Members of the Committee may ask themselves why these amendments were not included in the Bill. These types of amendments take some time to research and prepare. They also could not be finalised until the lead changes in Schedule 15 had been definitely settled. Instead of rushing technical drafting late in the Bill’s stages, we decided that it would be better to draft the amendments separately with a view to bringing the regulations into force at the same time as the substantive provisions. I commend these regulations to the Committee.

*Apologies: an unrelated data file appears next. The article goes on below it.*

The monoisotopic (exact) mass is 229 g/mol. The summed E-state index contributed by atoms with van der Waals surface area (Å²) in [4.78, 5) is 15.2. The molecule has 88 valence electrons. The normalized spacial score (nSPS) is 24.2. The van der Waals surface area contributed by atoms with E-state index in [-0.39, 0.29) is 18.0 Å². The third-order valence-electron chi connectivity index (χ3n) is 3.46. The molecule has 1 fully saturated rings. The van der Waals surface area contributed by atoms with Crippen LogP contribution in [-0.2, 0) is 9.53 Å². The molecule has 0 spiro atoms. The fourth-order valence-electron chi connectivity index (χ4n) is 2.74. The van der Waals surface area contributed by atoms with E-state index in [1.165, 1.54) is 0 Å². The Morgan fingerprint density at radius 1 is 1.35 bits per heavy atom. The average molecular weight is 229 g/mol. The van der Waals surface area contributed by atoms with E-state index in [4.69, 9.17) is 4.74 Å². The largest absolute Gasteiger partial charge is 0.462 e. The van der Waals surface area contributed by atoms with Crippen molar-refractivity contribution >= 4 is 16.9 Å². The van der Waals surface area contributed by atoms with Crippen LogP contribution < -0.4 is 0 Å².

My Lords, I thank the noble Lord, Lord Bourne of Aberystwyth, for outlining the regulations before us. At the outset, I should say that we are supportive of the changes to the compulsory purchase brought in by the Housing and Planning Act 2016. We welcome the consolidation of notice periods for general vesting declarations. This is a complicated area of law and the simplification of regulations is very much welcomed. It would be helpful if the Minister explained carefully to the Grand Committee why these changes are being introduced through secondary legislation procedures rather than through primary legislation, when we considered the Housing and Planning Bill earlier this year. It appears to me that the department was very unprepared when we considered that legislation and that is the real reason for the changes being made in regulations rather than in primary legislation, where they should have been.